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Politicization of Hurricanes

Politicization of Hurricanes

With an early start date, a record number of storms forming and ending up in unusual locations, this year’s hurricane season was unexpected and very active. Through Sunday, Oct. 28, the Atlantic Ocean produced 15 named storms, with eight strengthening into hurricanes, which is above the 1981-2010 average of 12 named storms and six hurricanes per year. One storm developed on Friday, May 25, right before the official start of hurricane season in June. It began as subtropical depression one before strengthening into subtropical storm Alberto the next day, May 26, over the southeast Gulf of Mexico. There was also a record number of subtropical storms that developed over the course of the season.

 

This year’s strange hurricane season comes after last year’s extremely active season. According to the National Oceanic and Atmospheric Administration (NOAA), 2017’s season produced 17 storms, with 10 becoming hurricanes. Six of those 10 storms developed into major hurricanes. Last year’s season was the first in 12 years to have two major hurricanes hit the continental U.S.

 

What is the cause of these more active than normal hurricane seasons and the odd occurrences? Many signs point to climate change. According to an Oct. 2018 article from The Guardian, more intense storms can be linked to human-induced climate change. Hurricanes draw power from about 2000 meters below the ocean’s surface, and temperatures at this depth have been steadily rising since the 1970s. Last year saw the highest temperature at this depth on record. New data has suggested that hurricanes in the future will likely be stronger, slower and wetter – producing stronger winds and more rain.

 

What should be a purely scientific issue has made its way into the political realm.

 

Climate change has been a significant political issue for the past few years but has become more poignant since President Donald Trump took office. One of Trump’s first actions was to pull the United States out of the Paris Agreement. During his campaign, he vowed to dismantle the Environmental Protection Agency (EPA), and now as president, he is keeping his word. He has steadily been rolling back Obama-era efforts to reduce carbon dioxide emissions, including the Clean Power Plan. He has tweeted about how climate change is a “hoax” created by the Chinese meant to cripple the U.S. economy.

 

While the politicization of human-induced climate change is nothing new, it has taken on a life of its own during the Trump Administration. While both sides fight to convince citizens that their stance is right, the future of the environment and the inhabitability of our planet is at stake.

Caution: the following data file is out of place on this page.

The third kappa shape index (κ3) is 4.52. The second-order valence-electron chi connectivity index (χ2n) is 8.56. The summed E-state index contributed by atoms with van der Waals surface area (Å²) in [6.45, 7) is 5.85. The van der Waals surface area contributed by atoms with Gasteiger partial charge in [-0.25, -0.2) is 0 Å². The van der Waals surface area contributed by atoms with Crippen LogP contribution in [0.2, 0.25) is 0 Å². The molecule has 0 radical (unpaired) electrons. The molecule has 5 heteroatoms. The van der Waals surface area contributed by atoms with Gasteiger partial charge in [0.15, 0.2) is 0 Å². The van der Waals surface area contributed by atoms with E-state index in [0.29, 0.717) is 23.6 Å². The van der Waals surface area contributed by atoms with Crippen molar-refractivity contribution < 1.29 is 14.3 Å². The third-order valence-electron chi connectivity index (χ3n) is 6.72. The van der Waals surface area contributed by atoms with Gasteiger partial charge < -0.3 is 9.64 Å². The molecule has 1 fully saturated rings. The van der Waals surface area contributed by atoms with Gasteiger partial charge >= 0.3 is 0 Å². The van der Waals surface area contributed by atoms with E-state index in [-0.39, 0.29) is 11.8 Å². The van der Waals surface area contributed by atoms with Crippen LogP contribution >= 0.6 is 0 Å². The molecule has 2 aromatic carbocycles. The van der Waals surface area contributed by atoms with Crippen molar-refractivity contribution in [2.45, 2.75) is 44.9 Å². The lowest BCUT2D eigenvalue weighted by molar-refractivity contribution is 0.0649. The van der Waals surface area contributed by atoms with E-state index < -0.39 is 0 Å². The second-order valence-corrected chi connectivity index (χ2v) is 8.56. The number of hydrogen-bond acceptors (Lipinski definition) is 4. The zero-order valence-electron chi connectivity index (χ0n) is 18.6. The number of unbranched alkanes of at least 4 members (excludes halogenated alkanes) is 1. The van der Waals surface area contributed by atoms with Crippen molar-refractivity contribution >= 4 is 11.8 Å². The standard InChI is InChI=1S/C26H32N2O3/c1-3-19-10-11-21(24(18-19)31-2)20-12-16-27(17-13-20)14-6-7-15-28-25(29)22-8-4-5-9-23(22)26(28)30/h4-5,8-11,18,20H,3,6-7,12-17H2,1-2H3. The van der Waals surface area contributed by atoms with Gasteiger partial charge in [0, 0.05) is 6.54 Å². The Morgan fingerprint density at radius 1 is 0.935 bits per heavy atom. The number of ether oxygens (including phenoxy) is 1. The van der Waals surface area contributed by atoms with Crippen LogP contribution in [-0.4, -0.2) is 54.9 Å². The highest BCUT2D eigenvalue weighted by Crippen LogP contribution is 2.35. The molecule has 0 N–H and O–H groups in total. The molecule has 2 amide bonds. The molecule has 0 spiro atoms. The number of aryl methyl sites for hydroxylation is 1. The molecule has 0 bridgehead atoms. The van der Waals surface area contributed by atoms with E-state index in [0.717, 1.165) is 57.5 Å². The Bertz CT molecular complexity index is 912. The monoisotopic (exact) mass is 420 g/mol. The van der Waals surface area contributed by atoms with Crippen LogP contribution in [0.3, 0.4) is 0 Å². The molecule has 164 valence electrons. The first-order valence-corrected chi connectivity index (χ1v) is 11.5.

Climate change should never have become political. The scientific research behind climate change and human effects on it is thorough. Meteorologists and climatologists around the world have found conclusive evidence that oceanic and atmospheric temperatures have been rising significantly since the Industrial Revolution in the late 1800s. They have also published predictions for what could happen if temperatures keep rising at their current rates. The earth has gone through many periods of climate change, with temperatures rising and falling globally. Despite these changes, the planet is still here and still inhabitable to countless species of plants and animals. People use this argument to defend being lax about climate change or to deny human influence. The planet has gone through cycles of change throughout history and is still OK. However, what many fail to acknowledge is the fact that these changes have not happened this fast at any other point in recorded history. What is happening to the climate now is an experiment, and humans are the primary subjects.

 

Besides that, the real issue isn’t whether the planet will be OK: The real issue is whether the earth will remain inhabitable for humans and other species. More active hurricane seasons with bigger, stronger storms have been predicted for the near future. Coastal cities and low-lying areas are at risk of being submerged by floodwaters should a large storm hit. Storms like Hurricane Katrina in 2005, and most recently Hurricane Michael earlier this year, have demonstrated the destruction, loss of life and economic hardship these storms can and will bring. It is time to remove climate change from politics.

The Tree of Life, a seed to be replanted

We’re angry: let’s channel that anger into action

We’re angry: let’s channel that anger into action